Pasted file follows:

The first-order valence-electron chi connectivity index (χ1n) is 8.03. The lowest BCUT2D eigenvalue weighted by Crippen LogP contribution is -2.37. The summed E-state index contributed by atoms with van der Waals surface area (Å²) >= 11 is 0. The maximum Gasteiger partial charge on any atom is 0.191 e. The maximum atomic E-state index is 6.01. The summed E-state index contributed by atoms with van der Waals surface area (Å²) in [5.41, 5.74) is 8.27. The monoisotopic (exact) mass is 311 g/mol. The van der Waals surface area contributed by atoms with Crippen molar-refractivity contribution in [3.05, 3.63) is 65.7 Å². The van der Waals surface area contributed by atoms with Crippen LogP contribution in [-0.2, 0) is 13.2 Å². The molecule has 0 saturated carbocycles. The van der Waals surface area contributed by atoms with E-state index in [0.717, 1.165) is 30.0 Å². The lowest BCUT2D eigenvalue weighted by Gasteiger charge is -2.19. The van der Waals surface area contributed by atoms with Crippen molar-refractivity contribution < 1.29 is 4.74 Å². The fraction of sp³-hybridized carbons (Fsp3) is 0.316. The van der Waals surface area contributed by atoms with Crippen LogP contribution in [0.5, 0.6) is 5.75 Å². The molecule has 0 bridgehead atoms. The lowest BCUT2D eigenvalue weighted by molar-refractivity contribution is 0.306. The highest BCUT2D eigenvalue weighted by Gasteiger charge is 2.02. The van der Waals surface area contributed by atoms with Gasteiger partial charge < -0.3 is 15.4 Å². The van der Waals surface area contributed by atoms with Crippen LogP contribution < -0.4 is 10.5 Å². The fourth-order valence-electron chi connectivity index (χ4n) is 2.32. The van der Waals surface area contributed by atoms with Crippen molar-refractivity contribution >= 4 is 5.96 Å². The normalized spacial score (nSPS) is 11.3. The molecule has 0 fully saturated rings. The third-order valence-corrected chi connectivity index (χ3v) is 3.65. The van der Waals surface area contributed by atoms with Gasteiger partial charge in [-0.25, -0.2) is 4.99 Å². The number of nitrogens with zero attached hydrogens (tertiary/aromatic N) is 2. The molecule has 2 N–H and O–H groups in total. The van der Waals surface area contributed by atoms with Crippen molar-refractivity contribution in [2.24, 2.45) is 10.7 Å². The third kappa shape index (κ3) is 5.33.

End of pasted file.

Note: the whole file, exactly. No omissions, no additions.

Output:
The first-order valence-electron chi connectivity index (χ1n) is 8.03. The lowest BCUT2D eigenvalue weighted by Crippen LogP contribution is -2.37. The summed E-state index contributed by atoms with van der Waals surface area (Å²) >= 11 is 0. The maximum Gasteiger partial charge on any atom is 0.191 e. The maximum atomic E-state index is 6.01. The summed E-state index contributed by atoms with van der Waals surface area (Å²) in [5.41, 5.74) is 8.27. The monoisotopic (exact) mass is 311 g/mol. The van der Waals surface area contributed by atoms with Crippen molar-refractivity contribution in [3.05, 3.63) is 65.7 Å². The van der Waals surface area contributed by atoms with Crippen LogP contribution in [-0.2, 0) is 13.2 Å². The molecule has 0 saturated carbocycles. The van der Waals surface area contributed by atoms with E-state index in [0.717, 1.165) is 30.0 Å². The lowest BCUT2D eigenvalue weighted by Gasteiger charge is -2.19. The van der Waals surface area contributed by atoms with Crippen molar-refractivity contribution < 1.29 is 4.74 Å². The fraction of sp³-hybridized carbons (Fsp3) is 0.316. The van der Waals surface area contributed by atoms with Crippen LogP contribution in [0.5, 0.6) is 5.75 Å². The molecule has 0 bridgehead atoms. The lowest BCUT2D eigenvalue weighted by molar-refractivity contribution is 0.306. The highest BCUT2D eigenvalue weighted by Gasteiger charge is 2.02. The van der Waals surface area contributed by atoms with Gasteiger partial charge < -0.3 is 15.4 Å². The van der Waals surface area contributed by atoms with Crippen LogP contribution < -0.4 is 10.5 Å². The fourth-order valence-electron chi connectivity index (χ4n) is 2.32. The van der Waals surface area contributed by atoms with Crippen molar-refractivity contribution >= 4 is 5.96 Å². The normalized spacial score (nSPS) is 11.3. The molecule has 0 fully saturated rings. The third-order valence-corrected chi connectivity index (χ3v) is 3.65. The van der Waals surface area contributed by atoms with Gasteiger partial charge in [-0.25, -0.2) is 4.99 Å². The number of nitrogens with zero attached hydrogens (tertiary/aromatic N) is 2. The molecule has 2 N–H and O–H groups in total. The van der Waals surface area contributed by atoms with Crippen molar-refractivity contribution in [2.24, 2.45) is 10.7 Å². The third kappa shape index (κ3) is 5.33.